The paper presents an open usable tool, the ACME shop paradigm, for experimentally studying self-objectification due to objectifying work activities. The paradigm consists of a simulation in which participants are asked to perform an objectifying (repetitive, fragmented, and other directed) vs a non-objectifying work activity. Two studies tested the construct (convergent and discriminant) validity of the paradigm by showing its effectiveness in inducing different facets of working self-objectification–but not other forms of dehumanization–in laboratory and online settings. In the objectifying condition, participants self-objectified more, that is they self-attributed less human mental state and self-perceived as more instrument-like than participants in the non-objectifying and control (an activity characterized by objectifying features but not related to the work domain) conditions. Moreover, the convergent and discriminant validity of the paradigm in inducing self-objectification, and no other type of dehumanization, was demonstrated by the significant impact of objectifying condition on self-attribution of both agency and experience and not on self-perception as animal-like. Applications of the paradigm will be discussed.

The ACME shop: A paradigm to investigate working (self-) objectification

Andrighetto L.;
2021-01-01

Abstract

The paper presents an open usable tool, the ACME shop paradigm, for experimentally studying self-objectification due to objectifying work activities. The paradigm consists of a simulation in which participants are asked to perform an objectifying (repetitive, fragmented, and other directed) vs a non-objectifying work activity. Two studies tested the construct (convergent and discriminant) validity of the paradigm by showing its effectiveness in inducing different facets of working self-objectification–but not other forms of dehumanization–in laboratory and online settings. In the objectifying condition, participants self-objectified more, that is they self-attributed less human mental state and self-perceived as more instrument-like than participants in the non-objectifying and control (an activity characterized by objectifying features but not related to the work domain) conditions. Moreover, the convergent and discriminant validity of the paradigm in inducing self-objectification, and no other type of dehumanization, was demonstrated by the significant impact of objectifying condition on self-attribution of both agency and experience and not on self-perception as animal-like. Applications of the paradigm will be discussed.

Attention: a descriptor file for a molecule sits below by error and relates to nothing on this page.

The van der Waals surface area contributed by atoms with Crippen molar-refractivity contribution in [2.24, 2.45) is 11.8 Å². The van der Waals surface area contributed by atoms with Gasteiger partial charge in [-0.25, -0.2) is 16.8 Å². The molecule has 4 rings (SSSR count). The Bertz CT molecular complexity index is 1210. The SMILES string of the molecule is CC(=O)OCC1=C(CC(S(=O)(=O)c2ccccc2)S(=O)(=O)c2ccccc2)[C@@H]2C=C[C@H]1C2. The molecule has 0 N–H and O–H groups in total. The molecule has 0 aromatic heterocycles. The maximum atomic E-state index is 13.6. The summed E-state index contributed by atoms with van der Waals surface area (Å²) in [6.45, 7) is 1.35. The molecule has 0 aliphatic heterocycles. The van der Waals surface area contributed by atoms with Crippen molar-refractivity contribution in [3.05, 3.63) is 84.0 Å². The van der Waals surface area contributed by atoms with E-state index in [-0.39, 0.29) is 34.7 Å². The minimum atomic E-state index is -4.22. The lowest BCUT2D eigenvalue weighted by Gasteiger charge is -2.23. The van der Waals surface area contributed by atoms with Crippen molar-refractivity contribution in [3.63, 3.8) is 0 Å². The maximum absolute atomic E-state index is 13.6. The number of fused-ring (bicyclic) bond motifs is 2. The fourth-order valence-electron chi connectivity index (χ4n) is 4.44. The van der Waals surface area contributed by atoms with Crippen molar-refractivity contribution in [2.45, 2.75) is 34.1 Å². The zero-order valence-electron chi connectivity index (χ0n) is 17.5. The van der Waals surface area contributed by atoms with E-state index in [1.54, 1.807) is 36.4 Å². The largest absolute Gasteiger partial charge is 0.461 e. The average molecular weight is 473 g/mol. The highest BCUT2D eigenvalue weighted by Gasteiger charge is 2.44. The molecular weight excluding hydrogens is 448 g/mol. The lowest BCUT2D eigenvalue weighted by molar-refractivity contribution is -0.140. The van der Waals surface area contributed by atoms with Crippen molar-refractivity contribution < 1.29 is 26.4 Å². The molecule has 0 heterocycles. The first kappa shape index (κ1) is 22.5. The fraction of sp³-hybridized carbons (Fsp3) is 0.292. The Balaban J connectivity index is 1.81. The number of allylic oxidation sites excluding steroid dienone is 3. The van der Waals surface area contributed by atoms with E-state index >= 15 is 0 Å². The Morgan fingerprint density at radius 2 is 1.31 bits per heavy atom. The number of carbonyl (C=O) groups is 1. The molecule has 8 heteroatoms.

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Utilizza questo identificativo per citare o creare un link a questo documento: https://hdl.handle.net/11567/1072728
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